A Roman Holiday

I wasn’t actually in rome for Christmas, just until December 23rd. It sure felt festive though:

It was a great time to visit; festive and cheery, lacking in tourists and good weather. It might have been geography, or just luck but compared to chilly Venice and Florence, Rome was downright pleasant. At times it seemed less like the dead of winter and more like a crisp fall day:

One of the most exciting things about visiting Rome is all of the iconic sights scattered about the city. The Colosseum, the Spanish Steps, the Trevi Fountain. Most of them are just as grand, if not MORE impressive in person:

Roman Holiday happens to be one of my favorite movies (Sigh… Gregory Peck) and as I wandered around the city I imagined I too was an escaped princess who looked like Audrey Hepburn. My companions had not seen the movie but, I still dragged them to the out of the way Bocca della Verita, the “Mouth of Truth” made famous by this scene (sorry about the Italian). The thing is actually just a pretty water drain, but I couldn’t resist…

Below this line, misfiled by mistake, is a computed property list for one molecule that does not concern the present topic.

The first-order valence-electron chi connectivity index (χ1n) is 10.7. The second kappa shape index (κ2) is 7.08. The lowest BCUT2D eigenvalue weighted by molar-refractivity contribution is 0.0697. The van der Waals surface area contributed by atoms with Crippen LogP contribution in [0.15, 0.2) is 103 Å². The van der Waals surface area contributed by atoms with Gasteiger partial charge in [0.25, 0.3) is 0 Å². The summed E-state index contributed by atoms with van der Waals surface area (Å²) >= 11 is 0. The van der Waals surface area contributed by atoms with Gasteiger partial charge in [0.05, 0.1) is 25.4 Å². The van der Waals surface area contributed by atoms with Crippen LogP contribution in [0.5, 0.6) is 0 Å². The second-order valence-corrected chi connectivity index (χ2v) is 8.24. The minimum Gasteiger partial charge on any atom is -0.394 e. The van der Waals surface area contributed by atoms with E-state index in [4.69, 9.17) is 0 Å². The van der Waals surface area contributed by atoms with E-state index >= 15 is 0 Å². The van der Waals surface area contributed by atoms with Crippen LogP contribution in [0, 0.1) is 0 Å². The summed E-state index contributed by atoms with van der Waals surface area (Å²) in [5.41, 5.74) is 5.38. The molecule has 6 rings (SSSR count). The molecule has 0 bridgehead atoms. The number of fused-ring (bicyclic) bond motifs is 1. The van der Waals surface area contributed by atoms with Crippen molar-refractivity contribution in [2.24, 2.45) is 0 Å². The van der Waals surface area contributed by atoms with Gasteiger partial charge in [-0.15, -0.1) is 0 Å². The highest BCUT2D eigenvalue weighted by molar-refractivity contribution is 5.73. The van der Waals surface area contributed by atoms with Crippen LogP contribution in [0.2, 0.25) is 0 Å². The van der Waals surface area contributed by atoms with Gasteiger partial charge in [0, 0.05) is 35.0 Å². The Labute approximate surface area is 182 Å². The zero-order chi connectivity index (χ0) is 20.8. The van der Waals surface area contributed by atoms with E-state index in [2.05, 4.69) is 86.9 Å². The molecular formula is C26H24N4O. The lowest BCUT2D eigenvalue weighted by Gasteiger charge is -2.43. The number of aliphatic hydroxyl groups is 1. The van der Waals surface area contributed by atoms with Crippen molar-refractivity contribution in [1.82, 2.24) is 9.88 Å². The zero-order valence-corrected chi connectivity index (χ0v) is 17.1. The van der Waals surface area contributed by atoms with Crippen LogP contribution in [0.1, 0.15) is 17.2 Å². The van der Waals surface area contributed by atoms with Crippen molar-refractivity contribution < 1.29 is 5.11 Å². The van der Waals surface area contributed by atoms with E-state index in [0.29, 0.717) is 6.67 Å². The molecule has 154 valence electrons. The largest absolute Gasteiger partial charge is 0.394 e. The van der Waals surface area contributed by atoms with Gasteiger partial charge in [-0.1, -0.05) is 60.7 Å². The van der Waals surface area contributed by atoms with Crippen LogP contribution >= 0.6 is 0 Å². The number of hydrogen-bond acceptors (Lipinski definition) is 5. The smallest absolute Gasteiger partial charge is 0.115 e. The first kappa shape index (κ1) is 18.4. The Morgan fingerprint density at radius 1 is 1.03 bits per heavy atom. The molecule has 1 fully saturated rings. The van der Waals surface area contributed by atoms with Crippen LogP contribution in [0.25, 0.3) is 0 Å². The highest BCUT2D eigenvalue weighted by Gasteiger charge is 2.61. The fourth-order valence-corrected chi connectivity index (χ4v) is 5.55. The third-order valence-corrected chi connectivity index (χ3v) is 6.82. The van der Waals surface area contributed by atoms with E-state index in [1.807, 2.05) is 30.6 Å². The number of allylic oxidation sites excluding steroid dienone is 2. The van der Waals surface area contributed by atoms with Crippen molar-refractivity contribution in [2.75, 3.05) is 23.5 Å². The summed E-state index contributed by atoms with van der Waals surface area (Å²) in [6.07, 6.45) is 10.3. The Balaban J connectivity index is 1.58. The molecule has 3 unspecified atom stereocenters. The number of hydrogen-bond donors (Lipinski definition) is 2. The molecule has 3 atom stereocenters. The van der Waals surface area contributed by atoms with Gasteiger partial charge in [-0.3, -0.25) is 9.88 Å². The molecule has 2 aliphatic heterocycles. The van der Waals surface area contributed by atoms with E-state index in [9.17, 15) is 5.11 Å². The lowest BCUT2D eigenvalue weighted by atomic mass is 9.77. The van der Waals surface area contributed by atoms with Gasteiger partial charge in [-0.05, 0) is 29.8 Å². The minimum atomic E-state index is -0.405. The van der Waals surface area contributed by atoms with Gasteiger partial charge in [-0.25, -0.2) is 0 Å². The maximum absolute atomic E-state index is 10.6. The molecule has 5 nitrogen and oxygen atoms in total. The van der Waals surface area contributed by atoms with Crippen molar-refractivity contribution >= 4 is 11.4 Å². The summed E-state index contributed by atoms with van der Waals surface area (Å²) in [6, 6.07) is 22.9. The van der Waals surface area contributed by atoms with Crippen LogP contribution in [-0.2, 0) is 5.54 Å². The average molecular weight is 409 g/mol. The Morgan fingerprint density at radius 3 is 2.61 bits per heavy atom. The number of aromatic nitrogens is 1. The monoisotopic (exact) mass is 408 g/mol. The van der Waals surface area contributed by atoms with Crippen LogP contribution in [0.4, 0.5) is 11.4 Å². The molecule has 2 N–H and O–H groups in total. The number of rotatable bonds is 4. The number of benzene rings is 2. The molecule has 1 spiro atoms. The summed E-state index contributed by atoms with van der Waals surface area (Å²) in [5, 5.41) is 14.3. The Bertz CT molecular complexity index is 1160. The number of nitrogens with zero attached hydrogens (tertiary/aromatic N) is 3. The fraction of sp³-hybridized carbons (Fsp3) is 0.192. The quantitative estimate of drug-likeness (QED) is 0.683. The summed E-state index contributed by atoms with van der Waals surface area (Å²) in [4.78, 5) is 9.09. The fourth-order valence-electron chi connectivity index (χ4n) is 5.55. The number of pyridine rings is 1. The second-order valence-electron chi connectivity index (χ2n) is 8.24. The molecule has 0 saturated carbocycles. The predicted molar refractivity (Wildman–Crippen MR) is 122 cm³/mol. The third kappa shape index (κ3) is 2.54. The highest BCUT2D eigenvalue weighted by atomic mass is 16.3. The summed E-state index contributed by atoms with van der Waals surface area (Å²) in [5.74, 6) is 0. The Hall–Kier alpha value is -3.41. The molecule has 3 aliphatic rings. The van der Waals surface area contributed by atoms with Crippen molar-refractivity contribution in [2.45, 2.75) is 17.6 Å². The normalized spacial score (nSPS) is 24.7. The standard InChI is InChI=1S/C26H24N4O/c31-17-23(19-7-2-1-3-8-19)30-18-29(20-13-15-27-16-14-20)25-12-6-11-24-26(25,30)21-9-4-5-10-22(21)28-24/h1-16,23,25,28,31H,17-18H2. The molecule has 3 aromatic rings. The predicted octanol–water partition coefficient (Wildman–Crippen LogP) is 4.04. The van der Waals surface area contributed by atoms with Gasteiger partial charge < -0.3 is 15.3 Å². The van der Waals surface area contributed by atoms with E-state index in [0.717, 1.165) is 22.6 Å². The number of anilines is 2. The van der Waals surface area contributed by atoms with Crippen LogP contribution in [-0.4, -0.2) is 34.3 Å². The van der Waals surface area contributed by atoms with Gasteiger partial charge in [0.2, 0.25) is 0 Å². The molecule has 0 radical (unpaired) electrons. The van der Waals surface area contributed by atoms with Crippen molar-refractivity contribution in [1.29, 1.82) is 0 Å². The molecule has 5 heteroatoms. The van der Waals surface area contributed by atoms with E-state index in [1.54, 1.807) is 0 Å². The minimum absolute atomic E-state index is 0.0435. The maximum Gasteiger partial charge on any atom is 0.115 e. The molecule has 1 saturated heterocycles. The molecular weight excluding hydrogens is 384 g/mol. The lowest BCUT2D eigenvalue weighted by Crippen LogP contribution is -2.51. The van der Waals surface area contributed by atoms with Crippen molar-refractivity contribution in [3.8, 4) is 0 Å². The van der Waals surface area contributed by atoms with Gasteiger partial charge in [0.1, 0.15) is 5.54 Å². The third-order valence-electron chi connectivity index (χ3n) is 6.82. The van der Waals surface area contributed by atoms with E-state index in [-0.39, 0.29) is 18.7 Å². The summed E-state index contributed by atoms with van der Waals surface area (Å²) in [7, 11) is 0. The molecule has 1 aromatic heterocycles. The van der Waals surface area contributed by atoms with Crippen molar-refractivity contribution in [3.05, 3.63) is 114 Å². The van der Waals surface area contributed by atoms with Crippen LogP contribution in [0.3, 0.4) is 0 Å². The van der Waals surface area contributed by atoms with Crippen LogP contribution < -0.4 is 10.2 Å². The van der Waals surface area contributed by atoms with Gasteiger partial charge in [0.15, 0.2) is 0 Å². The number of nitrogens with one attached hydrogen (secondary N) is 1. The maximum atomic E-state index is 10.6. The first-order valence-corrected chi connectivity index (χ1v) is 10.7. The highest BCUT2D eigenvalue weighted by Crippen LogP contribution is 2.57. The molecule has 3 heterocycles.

Luckily, it let me keep my hand.

Iconic in an entirely different way is Vatican City; the tiny enclave that is the home of the pope and Roman Catholicism. There were preparing for Christmas as well:

I’m a but if a lapsed Catholic, and most of my knowledge of the vatican actually comes from Art History 102, not Sunday school. But Saint Peter’s Basilia is an awe inspiring piece of Renaissance architecture and excess, no matter what your background.

Saint Peter’s is the largest Christian Church in the entire world- it can hold up to 60,000 people.  The dome which towers over the church is the tallest dome in the world. The wealth of detail is just dizzying.

The Vatican museums are also impressive; they showcase just some of the massive amounts of treasures compiled by the church over the years- mainly sculpture and painting. They rival only the British Museum in their collection of re-appropriated cultural relics. Yes, this is where you will find the Sistine Chapel (smaller than you’d imagine), but I was more impressed by the sheer volume of stuff hoarded here.

Returning from the Holy See you will pass over the Ponte Sant’Angelo below, adorned with beautiful sculptures crafted by Bernini. Truthfully, Rome itself is really one large scale, living museum. You can’t go a block without stumbling over a beautiful fountain, church or sculpture.

I haven’t even mentioned the classical ruins which adorn modern Rome (more on this next week). This intertwinement between modern life, art, culture and history is what made Rome so special for me.

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